MISSOULA, Montana — As Bobby Hauck and his team prepared for Hauck’s second season of his second stint as the head coach at Montana, Hauck stood on the field before a midweek practtice and talked about when he first learned the importance of effort, intensity and running to the football defensively from his father, Robert Hauck Sr.
Bobby Hauck III stood on the grass at the River Bowl on the University of Montana campus on that day in late September. Even the practice venue was a drastic change from what the Griz players had been accustomed to the previous few years. Although his team had lost three straight games to finish the 2018 season— his first back at Montana since 2009 after an initial seven-year stint that began in 2003 —Hauck has professed confidence in his team since the current season began. And as he team prepared to head to the preseason Big Sky Conference favorites to open the league season, Hauck praised the effort of his team during a 3-1 non-conference performance.
That confidence only grew with a 45-20 beat down of No. 4 UC Davis, the defending league champions. And the intensity has continued to show through, helping Montana incrementally add momentum to a now fully surging season.
The effort, relentlessness and collective confidence Hauck preaches came to a head on Saturday afternoon at Washington-Grizzly Stadium. In the first regular-season matchup pitting Top 5 teams at Washington-Grizzly Stadium since 1994, No. 5 Montana decimated No. 3 Weber State on the way to a statement victory in front of 22,682 fans.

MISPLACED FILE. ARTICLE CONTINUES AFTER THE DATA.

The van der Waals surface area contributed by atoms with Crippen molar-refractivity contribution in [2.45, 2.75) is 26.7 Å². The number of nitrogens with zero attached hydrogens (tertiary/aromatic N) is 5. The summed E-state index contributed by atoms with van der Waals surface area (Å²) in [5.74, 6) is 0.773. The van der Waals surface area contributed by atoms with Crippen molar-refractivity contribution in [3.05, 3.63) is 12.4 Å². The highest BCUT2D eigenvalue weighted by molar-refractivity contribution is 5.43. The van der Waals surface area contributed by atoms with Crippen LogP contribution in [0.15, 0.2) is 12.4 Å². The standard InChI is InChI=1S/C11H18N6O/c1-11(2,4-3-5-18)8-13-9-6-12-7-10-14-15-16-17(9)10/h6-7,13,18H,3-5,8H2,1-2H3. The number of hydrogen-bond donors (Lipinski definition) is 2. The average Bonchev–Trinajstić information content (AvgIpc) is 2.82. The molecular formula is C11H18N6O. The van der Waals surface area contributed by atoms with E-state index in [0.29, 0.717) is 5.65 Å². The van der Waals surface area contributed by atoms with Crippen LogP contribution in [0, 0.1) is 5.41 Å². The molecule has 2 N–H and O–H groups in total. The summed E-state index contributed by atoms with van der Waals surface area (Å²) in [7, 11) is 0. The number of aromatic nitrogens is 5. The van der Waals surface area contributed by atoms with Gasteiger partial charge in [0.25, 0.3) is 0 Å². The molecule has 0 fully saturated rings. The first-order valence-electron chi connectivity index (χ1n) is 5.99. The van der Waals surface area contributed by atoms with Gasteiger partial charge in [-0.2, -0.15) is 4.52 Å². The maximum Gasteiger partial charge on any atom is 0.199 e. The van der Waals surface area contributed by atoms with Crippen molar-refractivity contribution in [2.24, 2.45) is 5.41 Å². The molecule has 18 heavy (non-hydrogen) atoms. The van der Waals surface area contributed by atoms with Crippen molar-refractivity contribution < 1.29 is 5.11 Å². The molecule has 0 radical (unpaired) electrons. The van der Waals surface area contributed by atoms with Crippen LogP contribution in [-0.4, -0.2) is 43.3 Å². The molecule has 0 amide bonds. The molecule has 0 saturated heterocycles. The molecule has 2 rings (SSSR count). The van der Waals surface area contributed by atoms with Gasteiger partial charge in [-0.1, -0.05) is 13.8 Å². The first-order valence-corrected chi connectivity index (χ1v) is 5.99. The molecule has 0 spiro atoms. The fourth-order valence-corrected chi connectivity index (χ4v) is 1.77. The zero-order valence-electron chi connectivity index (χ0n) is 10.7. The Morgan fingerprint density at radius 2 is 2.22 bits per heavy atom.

The Griz blocked a punt on the fourth play of the game and turned it into a touchdown, sparking a 21-3 run in the first 16 minutes of the game. Two more third-quarter touchdowns turned it into a rout as UM led 35-3 with nearly 23 minutes left in the game. After intercepting WSU starting quarterback three times before chasing him from the game, the Griz gave up two fourth-quarter touchdowns to backup Kaden Jenks and the Weber State offense.
But not before putting the rest of the FCS on high alert with a 35-16 victory over the two-time defending Big Sky Conference champions.
“That was pretty outstanding by these guys,” Hauck said. “That was a really good win for our football team. We played well in all three phases. I thought our preparation all week was outstanding and I thought the entire team took to heart that we had a big game this weekend.
“The preparation was such that we were going to be hard to beat and then we came out and played well and took care of business in a big, big way. Weber has a good football team and it was fun to get after them like that and have a pretty comfortable win.”
The victory, UM’s third straight, moves the Griz to 6-1 in Big Sky play and 9-2 overall. The win also hands Weber State its first conference loss this season and snaps a 13-game winning streak against the rest of the league.
The No. 5 Griz are sure to move up at least two spots after beating a team two spots ahead of them in the polls and with No. 8 South Dakota State’s 38-7 win over No. 4 Northern Iowa. No. 6 Sacramento State (31-7 over Idaho) and No. 7 Illinois State (17-7 over Missouri State) won but No. 9 Furman lost 24-7 to No. 21 Wofford, meaning Montana State will move up at least one or maybe two spots after a 27-17 win at UC Davis on Saturday night.
That sets up a Top 10 matchup for the 119th edition of the fiercest rivalry in the West between the Bobcats and the Grizzlies.
But Montana played Saturday afternoon with sole focus on a Weber State team that entered the game having won 28 of its last 32 Big Sky contests.
“We got our butts kicked today,” Weber State sixth-year head coach Jay Hill said. “I think that was obvious to everyone. We did everything you do to lose a game like we did today.